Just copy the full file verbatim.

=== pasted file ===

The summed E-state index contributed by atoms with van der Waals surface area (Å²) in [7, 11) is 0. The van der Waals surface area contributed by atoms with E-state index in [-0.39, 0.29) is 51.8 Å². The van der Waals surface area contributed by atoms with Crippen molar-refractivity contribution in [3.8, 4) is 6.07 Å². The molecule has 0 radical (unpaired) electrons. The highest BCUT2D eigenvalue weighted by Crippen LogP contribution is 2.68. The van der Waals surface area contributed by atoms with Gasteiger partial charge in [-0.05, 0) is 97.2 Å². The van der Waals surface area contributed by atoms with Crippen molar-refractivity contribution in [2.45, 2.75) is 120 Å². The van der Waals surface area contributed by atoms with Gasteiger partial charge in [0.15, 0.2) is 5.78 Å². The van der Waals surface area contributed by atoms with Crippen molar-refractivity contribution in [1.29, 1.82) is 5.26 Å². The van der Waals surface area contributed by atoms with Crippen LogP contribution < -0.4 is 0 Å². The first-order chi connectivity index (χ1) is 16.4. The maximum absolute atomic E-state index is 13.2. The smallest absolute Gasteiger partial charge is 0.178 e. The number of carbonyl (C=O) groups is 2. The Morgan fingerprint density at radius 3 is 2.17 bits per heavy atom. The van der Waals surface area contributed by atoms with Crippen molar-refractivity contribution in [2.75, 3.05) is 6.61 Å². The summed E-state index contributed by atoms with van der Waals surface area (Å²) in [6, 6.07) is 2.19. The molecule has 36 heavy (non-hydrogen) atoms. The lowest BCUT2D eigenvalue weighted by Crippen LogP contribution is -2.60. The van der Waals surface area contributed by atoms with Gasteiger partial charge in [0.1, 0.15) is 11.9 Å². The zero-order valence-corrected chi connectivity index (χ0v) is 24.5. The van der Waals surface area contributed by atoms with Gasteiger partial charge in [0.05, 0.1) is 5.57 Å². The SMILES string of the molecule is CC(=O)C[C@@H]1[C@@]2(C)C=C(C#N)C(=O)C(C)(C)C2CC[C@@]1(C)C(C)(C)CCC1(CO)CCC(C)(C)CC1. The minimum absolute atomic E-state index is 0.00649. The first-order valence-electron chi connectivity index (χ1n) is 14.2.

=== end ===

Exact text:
The summed E-state index contributed by atoms with van der Waals surface area (Å²) in [7, 11) is 0. The van der Waals surface area contributed by atoms with E-state index in [-0.39, 0.29) is 51.8 Å². The van der Waals surface area contributed by atoms with Crippen molar-refractivity contribution in [3.8, 4) is 6.07 Å². The molecule has 0 radical (unpaired) electrons. The highest BCUT2D eigenvalue weighted by Crippen LogP contribution is 2.68. The van der Waals surface area contributed by atoms with Gasteiger partial charge in [-0.05, 0) is 97.2 Å². The van der Waals surface area contributed by atoms with Crippen molar-refractivity contribution in [2.45, 2.75) is 120 Å². The van der Waals surface area contributed by atoms with Gasteiger partial charge in [0.15, 0.2) is 5.78 Å². The van der Waals surface area contributed by atoms with Crippen molar-refractivity contribution in [1.29, 1.82) is 5.26 Å². The van der Waals surface area contributed by atoms with Crippen LogP contribution < -0.4 is 0 Å². The first-order chi connectivity index (χ1) is 16.4. The maximum absolute atomic E-state index is 13.2. The smallest absolute Gasteiger partial charge is 0.178 e. The number of carbonyl (C=O) groups is 2. The Morgan fingerprint density at radius 3 is 2.17 bits per heavy atom. The van der Waals surface area contributed by atoms with Crippen molar-refractivity contribution in [2.75, 3.05) is 6.61 Å². The summed E-state index contributed by atoms with van der Waals surface area (Å²) in [6, 6.07) is 2.19. The molecule has 36 heavy (non-hydrogen) atoms. The lowest BCUT2D eigenvalue weighted by Crippen LogP contribution is -2.60. The van der Waals surface area contributed by atoms with Gasteiger partial charge in [0.1, 0.15) is 11.9 Å². The zero-order valence-corrected chi connectivity index (χ0v) is 24.5. The van der Waals surface area contributed by atoms with Gasteiger partial charge in [0.05, 0.1) is 5.57 Å². The SMILES string of the molecule is CC(=O)C[C@@H]1[C@@]2(C)C=C(C#N)C(=O)C(C)(C)C2CC[C@@]1(C)C(C)(C)CCC1(CO)CCC(C)(C)CC1. The minimum absolute atomic E-state index is 0.00649. The first-order valence-electron chi connectivity index (χ1n) is 14.2.